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Medicinal cannabis for treating PTSD and comorbid depression: Real World Evidence from Project T21

Someone holding a cannabis plant in their hand


Michael Lynskey, Alkyoni Athanasiou-Fragkouli, Hannah Thurgur, Anne Schlag and David Nutt


March 12, 2024


Cannabis-based medicinal products (CBMPs) are increasingly being used to treat post-traumatic stress disorder (PTSD), despite limited evidence of their efficacy. PTSD is often comorbid with major depression, and little is known about whether comorbid depression alters the effectiveness of CBMPs.



To document the prevalence of depression among individuals seeking CBMPs to treat PTSD and to examine whether the effectiveness of CBMPs varies by depression status.



Data were available for 238 PTSD patients (5.9% of the sample) and three-month follow-up data were available for 116 patients. Self-reported PTSD symptoms were assessed at treatment entry and at three-month follow-up using the PTSD CheckList – Civilian Version (PCL-C). The probable presence of comorbid depression at treatment entry was assessed using the Patient Health Questionnaire-9 (PHQ-9). Additional data included sociodemographic characteristics and self-reported quality of life.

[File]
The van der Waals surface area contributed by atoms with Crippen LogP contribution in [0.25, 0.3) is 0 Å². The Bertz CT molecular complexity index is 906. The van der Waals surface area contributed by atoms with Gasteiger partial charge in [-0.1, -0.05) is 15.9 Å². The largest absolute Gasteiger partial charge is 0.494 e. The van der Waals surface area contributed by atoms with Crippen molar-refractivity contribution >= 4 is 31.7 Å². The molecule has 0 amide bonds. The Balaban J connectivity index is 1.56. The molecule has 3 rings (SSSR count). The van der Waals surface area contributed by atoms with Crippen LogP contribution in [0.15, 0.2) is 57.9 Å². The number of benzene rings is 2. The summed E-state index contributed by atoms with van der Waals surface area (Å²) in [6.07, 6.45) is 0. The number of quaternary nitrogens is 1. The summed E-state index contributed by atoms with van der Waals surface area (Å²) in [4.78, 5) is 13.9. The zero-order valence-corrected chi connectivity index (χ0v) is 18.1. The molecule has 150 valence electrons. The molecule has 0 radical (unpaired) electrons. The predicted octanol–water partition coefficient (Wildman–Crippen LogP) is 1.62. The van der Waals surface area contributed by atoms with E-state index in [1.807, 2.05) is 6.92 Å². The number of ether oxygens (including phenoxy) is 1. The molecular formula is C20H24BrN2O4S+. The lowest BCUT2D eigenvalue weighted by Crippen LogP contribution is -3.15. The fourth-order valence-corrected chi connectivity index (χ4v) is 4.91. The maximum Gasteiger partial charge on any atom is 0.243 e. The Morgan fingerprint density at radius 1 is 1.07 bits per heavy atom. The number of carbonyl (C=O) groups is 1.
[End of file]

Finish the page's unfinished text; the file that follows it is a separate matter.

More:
77% met screening criteria for depression, which was associated with higher levels of PTSD symptomatology (67.8 vs 48.4, F(1,236) = 118.5, p<.001) and poorer general health, quality of life and sleep. PTSD symptomatology reduced substantially three months after commencing treatment (58.0 vs 47.0, F(1,112)=14.5, p<.001), with a significant interaction (F(1,112)=6.2, p<.05) indicating greater improvement in those with depression (mean difference = 15.3) than in those without (mean difference = 7).



Depression is common among individuals seeking CBMPs to treat PTSD and is associated with greater symptom severity and poorer quality of life. Effectiveness of CBMPs for treating PTSD does not appear to be impaired in people with comorbid depression.

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